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About the Story
"With the cantankerous Wizard of Wordplay evicted from his mansion, the worthless plot can now be redeveloped. The city regulations declare, however, that the rip-down job can't proceed until all the items within had been removed.
Winner, Best Puzzles; Nominee, Best Individual Puzzle; Nominee, Best Use of Medium - 2000 XYZZY Awards
4th Place overall; 1st Place, Miss Congeniality Awards - 6th Annual Interactive Fiction Competition (2000)
A wordplay game reminiscent in some respects of Infocom's Nord and Bert Couldn't Make Head or Tail of It. Some of the puzzles work better than others--a few are just obscure--but there's one section of the game that's simply astounding. Specifically, there are alliterative rooms where the parser has been rewritten to allow only commands in which every word begins with a certain letter--and all the responses are likewise rewritten. For example, >EXAMINE EFFIGY elicits "Enemy effigy. Extreme enormity evident. Execrable evildoer!" The puzzles in this section involve figuring out the appropriate commands to take certain objects and get out of the rooms, but it's more rewarding simply to try to push the limits of the game's literacy (and it takes a lot of pushing). The rest of Ad Verbum doesn't quite live up to that portion of the game, but the alliterative section alone makes it worth trying.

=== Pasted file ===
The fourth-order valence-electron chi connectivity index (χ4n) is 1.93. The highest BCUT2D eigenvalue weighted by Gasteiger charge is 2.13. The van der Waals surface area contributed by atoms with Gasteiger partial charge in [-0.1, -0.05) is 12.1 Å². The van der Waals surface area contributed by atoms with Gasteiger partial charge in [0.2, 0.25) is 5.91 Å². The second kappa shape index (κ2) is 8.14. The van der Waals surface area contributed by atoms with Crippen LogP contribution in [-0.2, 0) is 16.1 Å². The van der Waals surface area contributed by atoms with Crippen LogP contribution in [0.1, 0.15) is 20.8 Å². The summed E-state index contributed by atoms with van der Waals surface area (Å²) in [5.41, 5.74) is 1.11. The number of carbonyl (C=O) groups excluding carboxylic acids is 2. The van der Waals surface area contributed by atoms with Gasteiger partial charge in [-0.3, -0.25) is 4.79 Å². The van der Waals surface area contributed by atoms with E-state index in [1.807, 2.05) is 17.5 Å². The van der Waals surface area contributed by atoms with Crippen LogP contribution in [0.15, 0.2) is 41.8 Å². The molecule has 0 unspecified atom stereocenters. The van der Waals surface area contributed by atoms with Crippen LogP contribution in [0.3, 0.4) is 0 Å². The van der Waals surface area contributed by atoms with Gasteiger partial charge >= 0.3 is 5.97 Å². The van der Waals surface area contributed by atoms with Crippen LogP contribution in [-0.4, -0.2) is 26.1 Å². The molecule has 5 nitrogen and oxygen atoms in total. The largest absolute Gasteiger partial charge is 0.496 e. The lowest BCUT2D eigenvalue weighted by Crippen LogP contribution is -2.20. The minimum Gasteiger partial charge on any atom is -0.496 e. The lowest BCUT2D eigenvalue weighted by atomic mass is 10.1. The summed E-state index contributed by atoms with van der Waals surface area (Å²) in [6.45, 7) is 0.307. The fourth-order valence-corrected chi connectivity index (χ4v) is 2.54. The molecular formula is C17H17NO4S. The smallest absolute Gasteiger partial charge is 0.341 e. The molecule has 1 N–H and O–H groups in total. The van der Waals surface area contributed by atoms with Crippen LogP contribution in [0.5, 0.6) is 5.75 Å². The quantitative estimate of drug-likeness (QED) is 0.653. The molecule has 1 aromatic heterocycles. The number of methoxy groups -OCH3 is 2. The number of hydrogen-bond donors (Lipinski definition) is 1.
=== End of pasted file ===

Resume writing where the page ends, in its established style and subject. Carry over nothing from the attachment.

-- Duncan Stevens